Life cover in the time of Covid
Analog to digital in 3 months
Sitting on the grass of the Arniston Hotel on New Year’s Eve, watching the fireworks usher in 2020, I could never in my wildest dreams have imagined how different life would be just 4 months later. Little did I know.
I co-founded Simply, a digital life insurance business, about 4 years ago. Our goal was simple – to protect the financial futures of millions. Our plan was to use digital marketing capabilities, behavioral science principles and a slick digital platform to disrupt the South African life insurance market; to make it easy for the average South African to buy and pay for benefits that made sense for them. It sounded simple.
The vast majority of low- and even middle-income earners were massively under-insured. Lots had funeral or credit life insurance policies – in many cases more than one of each – but few had life insurance, and even fewer had disability cover. In general, cover was expensive and churn was high. For years, big insurance companies had advertised these products on TV and sold them via field agents or call centres. They were super profitable and had no incentive to change.
Meanwhile the world was changing fast. Smartphones were proliferating, social media was exploding, consumers were increasingly confident online and reviews were trumping brand-strength in the purchase process. It seemed obvious the time had come for digital life insurance. We launched to market in late 2016 with a well-priced, flexible, fully-online offering comprised of life, disability and funeral benefits. We were confident word of mouth would catch fire and consumers would flock to us in droves.
While we have made good progress – we now offer 3 innovative products and have sold nearly 22,000 policies – it’s been far harder than we expected it to be.
Firstly, while the big incumbent insurers (largely) don’t have digital products, they spend hundreds of millions on digital as part of their overall marketing mix, driving up digital costs and crowding out startups.
Human nature has also played a role. The ‘status quo bias’, the preference for keeping things the same by doing nothing, has slowed digital adoption by consumers, brokers and insurers, largely because their outdated methods of operating have not been broken enough to justify a change. And the ‘optimism bias’, the belief that bad things happen to other people, has led life insurance to be seen as a nice-to-have, a luxury. In a choice between life cover and DSTV, DSTV wins most of the time.
Our anaemic economy hasn’t helped either. Not only has it aggravated the costly digital scrap for market share, it’s also led to a deterioration in collections and a reduction in the economic value of the average policy.
But that was then. A full 4 months ago. Things have changed. Dramatically.
Suddenly, traditional life insurers and brokers are on ice. Their agent and broker forces are sitting at home. Their sales call centres are largely closed. They’re unable to do medicals or blood tests. Many are shut for new business. They’ve cut back on marketing to shore up their losses. They’re no longer seeing digital as the new thing to test, they’re seeing digital as the new way to be.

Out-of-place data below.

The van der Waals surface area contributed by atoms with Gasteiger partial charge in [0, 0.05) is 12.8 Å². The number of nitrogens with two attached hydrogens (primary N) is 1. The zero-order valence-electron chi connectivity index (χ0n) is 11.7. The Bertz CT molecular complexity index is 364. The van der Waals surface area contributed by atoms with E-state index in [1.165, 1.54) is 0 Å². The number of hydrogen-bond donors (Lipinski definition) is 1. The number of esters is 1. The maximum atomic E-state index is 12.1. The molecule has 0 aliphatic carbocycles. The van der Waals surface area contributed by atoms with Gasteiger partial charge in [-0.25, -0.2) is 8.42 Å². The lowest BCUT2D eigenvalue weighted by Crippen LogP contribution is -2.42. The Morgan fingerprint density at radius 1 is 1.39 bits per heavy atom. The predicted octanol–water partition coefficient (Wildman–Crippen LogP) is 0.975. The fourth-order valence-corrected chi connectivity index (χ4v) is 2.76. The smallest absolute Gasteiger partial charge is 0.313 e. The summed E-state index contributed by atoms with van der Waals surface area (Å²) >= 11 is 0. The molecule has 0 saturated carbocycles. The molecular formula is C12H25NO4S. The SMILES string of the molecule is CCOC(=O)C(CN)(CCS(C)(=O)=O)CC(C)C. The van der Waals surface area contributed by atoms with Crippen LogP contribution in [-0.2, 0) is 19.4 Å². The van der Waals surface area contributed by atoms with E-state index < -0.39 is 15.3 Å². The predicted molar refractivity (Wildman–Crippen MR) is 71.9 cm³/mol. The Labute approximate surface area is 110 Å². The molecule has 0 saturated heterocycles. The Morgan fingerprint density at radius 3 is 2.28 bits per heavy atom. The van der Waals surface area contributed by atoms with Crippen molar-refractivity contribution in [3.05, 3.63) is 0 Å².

There’s also been a seismic shift on the consumer side of the life insurance equation. Now people can imagine death or disability happening to them. Turn on the TV and you see people dying. Hospitals in Italy and the US are being overwhelmed. Life cover is suddenly a must-have. At the same time, the no touch economy is firmly here. People don’t want to meet face to face with a broker. They don’t want to go to a clinic or see a nurse; they definitely don’t want to give blood. They want reliable life cover, all online and right now. According to an article in insurancethoughtleadership.com, “demand for life insurance has spiked and is at its highest since 2011.”In one fell swoop, the status quo bias and the optimism bias have been obliterated.
And while the economy is now worse than anaemic – it’s shut down for all but essential services – we’re seeing decisive leadership and massive stimulus being pumped into the economy. I can’t pretend we’re not going to experience massive pain over the next 12-18 months. We are. But we’re also going to see some businesses – some that are well-suited to the new normal, others that can reinvent themselves – do better than they ever have.
So, life insurers and brokers, if you’re digital, if you can adapt quickly, if you can target accurately, the future looks good.
At Simply, we’ve seen strong growth since the beginning of March, with sales up around 30%. It seems fear and consumer preference for a ‘no touch’ product is off-setting the shrinking pool of customers who can afford to pay for life cover. Growth has been particularly good in our digital broker channel, where we’ve enabled brokers to sell remotely in a secure, compliant way. They’ve grabbed the opportunity with both hands and more than doubled monthly volumes. They say it takes 3 weeks to form new habits. When the pandemic finally passes, our brokers will have learned new, digital habits that they’ll keep for life.
The time for digital life insurance has now arrived. Of that I have no doubt.